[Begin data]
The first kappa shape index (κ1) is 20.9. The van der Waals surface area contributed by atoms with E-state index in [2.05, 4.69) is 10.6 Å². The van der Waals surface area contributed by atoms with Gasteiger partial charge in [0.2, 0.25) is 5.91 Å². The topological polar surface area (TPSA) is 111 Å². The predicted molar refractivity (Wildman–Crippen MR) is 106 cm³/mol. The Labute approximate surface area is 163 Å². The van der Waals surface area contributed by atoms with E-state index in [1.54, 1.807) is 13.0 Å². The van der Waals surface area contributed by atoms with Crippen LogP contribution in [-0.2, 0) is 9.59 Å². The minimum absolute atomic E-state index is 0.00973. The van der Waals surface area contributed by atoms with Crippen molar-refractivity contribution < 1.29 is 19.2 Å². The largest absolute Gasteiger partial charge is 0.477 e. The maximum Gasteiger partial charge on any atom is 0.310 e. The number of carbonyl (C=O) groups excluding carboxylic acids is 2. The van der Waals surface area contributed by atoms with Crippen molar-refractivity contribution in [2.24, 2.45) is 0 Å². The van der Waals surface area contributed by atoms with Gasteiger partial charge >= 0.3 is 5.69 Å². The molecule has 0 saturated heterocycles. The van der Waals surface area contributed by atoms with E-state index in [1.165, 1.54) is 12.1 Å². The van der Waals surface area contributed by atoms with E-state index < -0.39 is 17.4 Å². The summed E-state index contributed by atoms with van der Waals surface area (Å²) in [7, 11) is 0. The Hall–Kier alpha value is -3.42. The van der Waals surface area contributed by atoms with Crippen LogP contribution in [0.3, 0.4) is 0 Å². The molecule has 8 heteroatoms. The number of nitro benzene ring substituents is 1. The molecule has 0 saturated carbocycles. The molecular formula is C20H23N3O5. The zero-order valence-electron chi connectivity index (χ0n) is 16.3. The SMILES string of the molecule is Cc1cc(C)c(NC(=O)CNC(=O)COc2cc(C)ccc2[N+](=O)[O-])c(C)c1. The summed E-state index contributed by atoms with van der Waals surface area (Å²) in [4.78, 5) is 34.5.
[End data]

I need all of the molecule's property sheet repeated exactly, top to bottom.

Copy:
The first kappa shape index (κ1) is 20.9. The van der Waals surface area contributed by atoms with E-state index in [2.05, 4.69) is 10.6 Å². The van der Waals surface area contributed by atoms with Gasteiger partial charge in [0.2, 0.25) is 5.91 Å². The topological polar surface area (TPSA) is 111 Å². The predicted molar refractivity (Wildman–Crippen MR) is 106 cm³/mol. The Labute approximate surface area is 163 Å². The van der Waals surface area contributed by atoms with E-state index in [1.54, 1.807) is 13.0 Å². The van der Waals surface area contributed by atoms with Crippen LogP contribution in [-0.2, 0) is 9.59 Å². The minimum absolute atomic E-state index is 0.00973. The van der Waals surface area contributed by atoms with Crippen molar-refractivity contribution < 1.29 is 19.2 Å². The largest absolute Gasteiger partial charge is 0.477 e. The maximum Gasteiger partial charge on any atom is 0.310 e. The number of carbonyl (C=O) groups excluding carboxylic acids is 2. The van der Waals surface area contributed by atoms with Crippen molar-refractivity contribution in [2.24, 2.45) is 0 Å². The van der Waals surface area contributed by atoms with Gasteiger partial charge >= 0.3 is 5.69 Å². The molecule has 0 saturated heterocycles. The van der Waals surface area contributed by atoms with E-state index in [1.165, 1.54) is 12.1 Å². The van der Waals surface area contributed by atoms with E-state index < -0.39 is 17.4 Å². The summed E-state index contributed by atoms with van der Waals surface area (Å²) in [7, 11) is 0. The Hall–Kier alpha value is -3.42. The van der Waals surface area contributed by atoms with Crippen LogP contribution in [0.3, 0.4) is 0 Å². The molecule has 8 heteroatoms. The number of nitro benzene ring substituents is 1. The molecule has 0 saturated carbocycles. The molecular formula is C20H23N3O5. The zero-order valence-electron chi connectivity index (χ0n) is 16.3. The SMILES string of the molecule is Cc1cc(C)c(NC(=O)CNC(=O)COc2cc(C)ccc2[N+](=O)[O-])c(C)c1. The summed E-state index contributed by atoms with van der Waals surface area (Å²) in [4.78, 5) is 34.5.